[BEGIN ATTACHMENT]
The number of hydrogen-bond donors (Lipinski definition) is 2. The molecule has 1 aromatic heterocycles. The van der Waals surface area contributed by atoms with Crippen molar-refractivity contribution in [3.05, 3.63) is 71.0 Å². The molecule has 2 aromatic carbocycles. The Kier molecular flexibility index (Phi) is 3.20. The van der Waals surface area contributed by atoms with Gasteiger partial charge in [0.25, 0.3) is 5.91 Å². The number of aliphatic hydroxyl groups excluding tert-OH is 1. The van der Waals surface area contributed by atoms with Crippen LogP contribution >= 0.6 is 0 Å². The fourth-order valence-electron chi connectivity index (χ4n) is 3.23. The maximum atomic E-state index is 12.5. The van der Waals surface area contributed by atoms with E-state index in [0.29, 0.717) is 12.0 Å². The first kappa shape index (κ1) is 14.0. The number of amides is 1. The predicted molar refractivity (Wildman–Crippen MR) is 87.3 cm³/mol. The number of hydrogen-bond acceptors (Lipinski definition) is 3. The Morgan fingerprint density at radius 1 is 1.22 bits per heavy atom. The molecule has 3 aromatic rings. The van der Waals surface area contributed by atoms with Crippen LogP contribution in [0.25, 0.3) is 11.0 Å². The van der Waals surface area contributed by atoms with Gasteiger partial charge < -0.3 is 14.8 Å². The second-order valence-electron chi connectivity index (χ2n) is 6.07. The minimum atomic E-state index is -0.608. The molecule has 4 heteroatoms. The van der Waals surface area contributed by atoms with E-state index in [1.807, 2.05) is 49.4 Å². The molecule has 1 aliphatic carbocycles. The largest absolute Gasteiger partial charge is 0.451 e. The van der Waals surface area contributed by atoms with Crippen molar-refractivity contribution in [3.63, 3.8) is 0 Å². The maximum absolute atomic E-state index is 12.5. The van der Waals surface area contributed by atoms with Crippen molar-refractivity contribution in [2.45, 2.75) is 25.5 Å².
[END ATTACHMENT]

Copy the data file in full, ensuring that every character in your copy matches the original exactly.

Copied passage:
The number of hydrogen-bond donors (Lipinski definition) is 2. The molecule has 1 aromatic heterocycles. The van der Waals surface area contributed by atoms with Crippen molar-refractivity contribution in [3.05, 3.63) is 71.0 Å². The molecule has 2 aromatic carbocycles. The Kier molecular flexibility index (Phi) is 3.20. The van der Waals surface area contributed by atoms with Gasteiger partial charge in [0.25, 0.3) is 5.91 Å². The number of aliphatic hydroxyl groups excluding tert-OH is 1. The van der Waals surface area contributed by atoms with Crippen LogP contribution >= 0.6 is 0 Å². The fourth-order valence-electron chi connectivity index (χ4n) is 3.23. The maximum atomic E-state index is 12.5. The van der Waals surface area contributed by atoms with E-state index in [0.29, 0.717) is 12.0 Å². The first kappa shape index (κ1) is 14.0. The number of amides is 1. The predicted molar refractivity (Wildman–Crippen MR) is 87.3 cm³/mol. The number of hydrogen-bond acceptors (Lipinski definition) is 3. The Morgan fingerprint density at radius 1 is 1.22 bits per heavy atom. The molecule has 3 aromatic rings. The van der Waals surface area contributed by atoms with Crippen LogP contribution in [0.25, 0.3) is 11.0 Å². The van der Waals surface area contributed by atoms with Gasteiger partial charge < -0.3 is 14.8 Å². The second-order valence-electron chi connectivity index (χ2n) is 6.07. The minimum atomic E-state index is -0.608. The molecule has 4 heteroatoms. The van der Waals surface area contributed by atoms with E-state index in [1.807, 2.05) is 49.4 Å². The molecule has 1 aliphatic carbocycles. The largest absolute Gasteiger partial charge is 0.451 e. The van der Waals surface area contributed by atoms with Crippen molar-refractivity contribution in [3.63, 3.8) is 0 Å². The maximum absolute atomic E-state index is 12.5. The van der Waals surface area contributed by atoms with Crippen molar-refractivity contribution in [2.45, 2.75) is 25.5 Å².